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Harvey, Guy M.
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Sims, David W.
7234b444-25e2-4bd5-8348-a1c142d0cf81
Shivji, Mahmood S.
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Lea, James S.E., Wetherbee, Bradley M., Sousa, Lara L., Aming, Choy, Burnie, Neil, Humphries, Nicolas E., Queiroz, Nuno, Harvey, Guy M., Sims, David W. and Shivji, Mahmood S. (2018) Ontogenetic partial migration is associated with environmental drivers and influences fisheries interactions in a marine predator. ICES Journal of Marine Science, 75 (4), 1383-1392. (doi:10.1093/icesjms/fsx238).

Record type: Article

Abstract

The ability to predict animal movement based on environmental change is essential for understanding the dynamic nature of their spatial ecology, and in turn the effectiveness of conservation strategies. We used a large marine predator that displays partial migration (the tiger shark Galeocerdo cuvier) as a model to test the role of oceanic conditions in predicting the space-use of different size classes. By using generalized additive mixed models (GAMMs), we revealed that environmental variables (sea surface temperature, primary productivity, thermal fronts, and bathymetry) had much greater predictive power for the movements of large, migratory tiger sharks than for small, resident individuals. We also found that coverage of tiger shark movements within "shark sanctuaries" (protected areas specifically for sharks) in the northwest Atlantic could be increased from 12 to 52% through inclusion of Bermudas waters. However, as large tiger sharks are migratory, over 80% of potential longline fisheries interactions would still occur outside the boundaries of even the expanded protected areas. This emphasises that management of highly migratory species needs to be dynamic and account for changing interactions with fisheries over time, which in a changing climate may rely on predicting movements based on oceanic conditions to be effective.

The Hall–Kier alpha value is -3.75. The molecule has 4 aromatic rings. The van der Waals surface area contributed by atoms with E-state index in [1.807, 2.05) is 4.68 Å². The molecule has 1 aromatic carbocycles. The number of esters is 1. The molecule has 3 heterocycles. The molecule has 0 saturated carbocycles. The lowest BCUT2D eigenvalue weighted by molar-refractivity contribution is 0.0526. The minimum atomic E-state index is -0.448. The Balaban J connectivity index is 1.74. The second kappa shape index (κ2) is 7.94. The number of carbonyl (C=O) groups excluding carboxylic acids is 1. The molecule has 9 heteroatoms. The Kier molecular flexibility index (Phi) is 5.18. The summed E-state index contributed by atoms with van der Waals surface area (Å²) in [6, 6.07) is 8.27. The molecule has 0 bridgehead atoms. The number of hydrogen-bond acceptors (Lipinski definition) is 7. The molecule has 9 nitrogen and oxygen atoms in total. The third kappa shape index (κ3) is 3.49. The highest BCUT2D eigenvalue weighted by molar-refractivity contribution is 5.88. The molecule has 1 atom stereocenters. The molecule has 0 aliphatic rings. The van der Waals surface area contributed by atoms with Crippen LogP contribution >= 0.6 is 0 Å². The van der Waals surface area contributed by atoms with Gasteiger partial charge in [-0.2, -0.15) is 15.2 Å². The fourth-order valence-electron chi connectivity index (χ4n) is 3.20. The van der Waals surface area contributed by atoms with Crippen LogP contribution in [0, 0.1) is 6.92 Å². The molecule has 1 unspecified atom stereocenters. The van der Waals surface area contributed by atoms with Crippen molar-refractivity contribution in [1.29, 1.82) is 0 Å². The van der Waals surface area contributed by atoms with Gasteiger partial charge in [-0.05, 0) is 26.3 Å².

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Lea 2018 tiger shark migration ontogeny - Accepted Manuscript
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More information

Accepted/In Press date: 8 December 2017
e-pub ahead of print date: 4 January 2018
Published date: 1 July 2018
Keywords: Animal telemetry, conservation, environment, fisheries, foraging, Galeocerdo cuvier, migration, modelling

Identifiers

Local EPrints ID: 424120
URI: http://eprints.soton.ac.uk/id/eprint/424120
ISSN: 1054-3139
PURE UUID: 07494791-eb21-474a-961f-0e7528756391

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Date deposited: 04 Oct 2018 16:30
Last modified: 15 Jun 2022 04:01

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Contributors

Author: James S.E. Lea
Author: Bradley M. Wetherbee
Author: Lara L. Sousa
Author: Choy Aming
Author: Neil Burnie
Author: Nicolas E. Humphries
Author: Nuno Queiroz
Author: Guy M. Harvey
Author: David W. Sims
Author: Mahmood S. Shivji